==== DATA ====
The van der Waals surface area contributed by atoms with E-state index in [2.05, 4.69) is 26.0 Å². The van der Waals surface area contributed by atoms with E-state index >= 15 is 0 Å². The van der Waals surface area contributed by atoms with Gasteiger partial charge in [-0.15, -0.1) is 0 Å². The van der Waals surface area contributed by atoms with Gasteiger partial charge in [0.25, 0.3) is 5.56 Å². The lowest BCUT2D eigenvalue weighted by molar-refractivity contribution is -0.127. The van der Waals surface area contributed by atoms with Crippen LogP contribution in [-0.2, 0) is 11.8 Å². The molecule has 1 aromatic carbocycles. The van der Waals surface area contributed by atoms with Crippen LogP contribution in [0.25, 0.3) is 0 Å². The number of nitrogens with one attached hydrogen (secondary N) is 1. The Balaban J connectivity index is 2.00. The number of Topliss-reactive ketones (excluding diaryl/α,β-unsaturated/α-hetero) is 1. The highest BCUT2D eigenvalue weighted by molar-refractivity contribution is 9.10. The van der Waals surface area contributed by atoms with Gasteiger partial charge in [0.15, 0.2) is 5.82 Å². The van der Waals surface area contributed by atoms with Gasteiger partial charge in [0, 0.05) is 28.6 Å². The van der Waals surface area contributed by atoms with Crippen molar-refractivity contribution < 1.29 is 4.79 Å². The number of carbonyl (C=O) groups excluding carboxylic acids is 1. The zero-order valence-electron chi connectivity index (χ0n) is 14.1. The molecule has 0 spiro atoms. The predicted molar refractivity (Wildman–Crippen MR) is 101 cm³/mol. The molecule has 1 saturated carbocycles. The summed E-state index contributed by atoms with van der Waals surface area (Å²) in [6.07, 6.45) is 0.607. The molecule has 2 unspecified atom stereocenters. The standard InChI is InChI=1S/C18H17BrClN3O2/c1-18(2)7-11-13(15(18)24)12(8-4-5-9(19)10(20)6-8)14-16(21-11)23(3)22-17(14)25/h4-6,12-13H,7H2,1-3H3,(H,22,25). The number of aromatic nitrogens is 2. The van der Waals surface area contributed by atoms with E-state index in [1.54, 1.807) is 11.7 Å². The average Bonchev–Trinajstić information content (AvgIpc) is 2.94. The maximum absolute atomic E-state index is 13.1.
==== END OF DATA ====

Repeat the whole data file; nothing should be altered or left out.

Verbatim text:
The van der Waals surface area contributed by atoms with E-state index in [2.05, 4.69) is 26.0 Å². The van der Waals surface area contributed by atoms with E-state index >= 15 is 0 Å². The van der Waals surface area contributed by atoms with Gasteiger partial charge in [-0.15, -0.1) is 0 Å². The van der Waals surface area contributed by atoms with Gasteiger partial charge in [0.25, 0.3) is 5.56 Å². The lowest BCUT2D eigenvalue weighted by molar-refractivity contribution is -0.127. The van der Waals surface area contributed by atoms with Crippen LogP contribution in [-0.2, 0) is 11.8 Å². The molecule has 1 aromatic carbocycles. The van der Waals surface area contributed by atoms with Crippen LogP contribution in [0.25, 0.3) is 0 Å². The number of nitrogens with one attached hydrogen (secondary N) is 1. The Balaban J connectivity index is 2.00. The number of Topliss-reactive ketones (excluding diaryl/α,β-unsaturated/α-hetero) is 1. The highest BCUT2D eigenvalue weighted by molar-refractivity contribution is 9.10. The van der Waals surface area contributed by atoms with Gasteiger partial charge in [0.15, 0.2) is 5.82 Å². The van der Waals surface area contributed by atoms with Gasteiger partial charge in [0, 0.05) is 28.6 Å². The van der Waals surface area contributed by atoms with Crippen molar-refractivity contribution < 1.29 is 4.79 Å². The number of carbonyl (C=O) groups excluding carboxylic acids is 1. The zero-order valence-electron chi connectivity index (χ0n) is 14.1. The molecule has 0 spiro atoms. The predicted molar refractivity (Wildman–Crippen MR) is 101 cm³/mol. The molecule has 1 saturated carbocycles. The summed E-state index contributed by atoms with van der Waals surface area (Å²) in [6.07, 6.45) is 0.607. The molecule has 2 unspecified atom stereocenters. The standard InChI is InChI=1S/C18H17BrClN3O2/c1-18(2)7-11-13(15(18)24)12(8-4-5-9(19)10(20)6-8)14-16(21-11)23(3)22-17(14)25/h4-6,12-13H,7H2,1-3H3,(H,22,25). The number of aromatic nitrogens is 2. The van der Waals surface area contributed by atoms with E-state index in [1.54, 1.807) is 11.7 Å². The average Bonchev–Trinajstić information content (AvgIpc) is 2.94. The maximum absolute atomic E-state index is 13.1.